Searching for elegies in ‘Future Lasts Forever’
Emrah Güler ISTANBUL - Hürriyet Daily News
A plot revolving around the Turkish-Kurdish conflict, along with a subplot on the burning topic of the Armenian relocation of the last century, could easily tread on the waters of propaganda, or become didactic. Promotional photoFor those who had watched “Sonbahar” (Autumn), the inspiring debut feature from director and writer Özcan Alper that was released two years ago, his next feature had become the source of some true anticipation.
In “Sonbahar,” Alper took the audience to the Black Sea region, where his hometown is, and told the heartbreaking tale of a political prisoner released after a sentence of 10 years. The film was beautifully shot with real characters, some played by local amateurs, grasping the audience at once from the screen.
For some, Alper was already a promising name with two bizarrely-titled documentaries: “Tokai City’de Melankoli ve Rapsodi” (Melancholy and Rhapsody in Tokai City) and “Bir Bilimadamıyla Zaman Enleminde Yolculuk” (Travels On Time Continuum with a Scientist), as well as the critically-acclaimed short film “Momi.”
Alper’s second feature “Gelecek Uzun Sürer” (Future Lasts Forever), the title an inspiration both from French philosopher Louis Althusser’s memoirs of the same name and a line from one of Turkish poet Murathan Mungan’s poems, hits theaters this week as a film that was well worth the wait.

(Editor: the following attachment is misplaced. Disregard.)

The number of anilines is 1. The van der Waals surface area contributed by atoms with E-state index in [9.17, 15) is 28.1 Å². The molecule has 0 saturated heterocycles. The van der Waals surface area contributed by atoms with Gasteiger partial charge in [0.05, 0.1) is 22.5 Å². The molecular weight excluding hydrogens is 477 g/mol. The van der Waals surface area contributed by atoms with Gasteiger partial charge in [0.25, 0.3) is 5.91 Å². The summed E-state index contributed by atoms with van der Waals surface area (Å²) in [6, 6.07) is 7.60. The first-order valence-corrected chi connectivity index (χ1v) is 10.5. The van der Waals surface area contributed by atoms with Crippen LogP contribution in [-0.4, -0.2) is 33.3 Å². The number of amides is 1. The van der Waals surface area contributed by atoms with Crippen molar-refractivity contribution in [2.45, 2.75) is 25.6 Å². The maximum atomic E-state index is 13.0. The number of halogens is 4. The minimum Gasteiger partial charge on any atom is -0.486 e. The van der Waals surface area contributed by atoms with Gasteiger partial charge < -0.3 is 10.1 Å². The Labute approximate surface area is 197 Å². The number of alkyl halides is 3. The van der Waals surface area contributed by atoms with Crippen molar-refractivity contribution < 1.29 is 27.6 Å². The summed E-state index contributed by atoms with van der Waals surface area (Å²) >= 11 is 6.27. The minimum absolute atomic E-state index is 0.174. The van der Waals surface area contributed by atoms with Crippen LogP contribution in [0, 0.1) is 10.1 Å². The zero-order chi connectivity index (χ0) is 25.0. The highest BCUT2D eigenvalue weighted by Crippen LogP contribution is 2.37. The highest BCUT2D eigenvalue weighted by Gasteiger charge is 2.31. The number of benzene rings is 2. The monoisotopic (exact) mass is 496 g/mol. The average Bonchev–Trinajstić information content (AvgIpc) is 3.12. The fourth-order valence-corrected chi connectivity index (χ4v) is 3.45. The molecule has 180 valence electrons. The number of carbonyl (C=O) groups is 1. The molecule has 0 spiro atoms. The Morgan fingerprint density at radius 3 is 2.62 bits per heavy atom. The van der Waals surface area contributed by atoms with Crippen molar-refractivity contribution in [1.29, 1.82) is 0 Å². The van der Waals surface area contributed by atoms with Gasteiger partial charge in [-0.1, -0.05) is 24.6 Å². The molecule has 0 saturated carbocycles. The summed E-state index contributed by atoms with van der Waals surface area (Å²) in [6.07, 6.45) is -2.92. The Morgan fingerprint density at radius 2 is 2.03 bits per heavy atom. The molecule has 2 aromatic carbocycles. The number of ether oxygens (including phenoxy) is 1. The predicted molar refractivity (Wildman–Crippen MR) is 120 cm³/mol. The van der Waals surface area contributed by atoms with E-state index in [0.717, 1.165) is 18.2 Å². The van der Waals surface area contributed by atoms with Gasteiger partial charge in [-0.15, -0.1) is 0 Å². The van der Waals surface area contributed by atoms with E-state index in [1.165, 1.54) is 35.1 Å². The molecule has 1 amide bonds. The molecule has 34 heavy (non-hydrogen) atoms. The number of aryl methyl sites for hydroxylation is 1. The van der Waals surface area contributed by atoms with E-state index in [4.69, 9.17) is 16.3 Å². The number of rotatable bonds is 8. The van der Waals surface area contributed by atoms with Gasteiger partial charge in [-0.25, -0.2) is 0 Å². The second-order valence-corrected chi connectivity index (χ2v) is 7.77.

The film begins with a quote from Italian writer and poet Cesare Pavese: “When the war ends one day, we have to ask ourselves this: What are we to do with the dead? Why did they die?” Part road trip movie, part lament to lost love and part political drama, the movie’s power to move mostly comes from its heartfelt look at the consequences of war on individual lives, mostly on women.
Compiling elegies and losses
The central character is Sumru (Gaye Gürsel), a young woman who travels from Istanbul to the southeastern city of Diyarbakır to research Anatolian elegies for her doctoral thesis. As she delves deep into her research, she talks to women who have lost their beloved ones to the Turkish-Kurdish conflict that has claimed thousands of lives in the last three decades.
Sumru’s journey becomes a harrowing one as she compiles losses along with elegies, facing her own loss, the broken relationship she had left behind in Istanbul. In Diyarbakır, she makes an unlikely friend from Ahmet (Durukan Ordu), a pirate DVD seller, a cinephile, and someone who has first-hand tales to tell of the war in the region.
Gürsel might seem like a wrong choice for the role of the bewildered woman from western Turkey, looking more like a character from a French film and looking totally out of place. But that seems to be the very reason why she was cast, hoping to exude a sense of alienation in the audience. As Sumru gets a feel of the individual stories of the war, so do we.
A plot revolving around the Turkish-Kurdish conflict, along with a subplot on the burning topic of the Armenian relocation of the last century, could easily tread on the waters of propaganda, or at least become didactic. Alper manages to distance his film from any political message or emotional drama that could easily have become the tone of the film. He manages this by shooting the interviews in a documentary style, with some real footage included into the film.
Alper knows the power of human stories and makes sure that nothing else does cloud the simple message relayed across through the first accounts of the war, the simple stories of loss. As the camera moves across the streets of Diyarbakır, Alper’s direction, along with the beautiful visuals of Feza Çaldıran, render the locations at once familiar yet painfully distant. It is impossible not to feel the sorrow, yet equally impossible to feel part of that tragedy. Just like Sumru herself.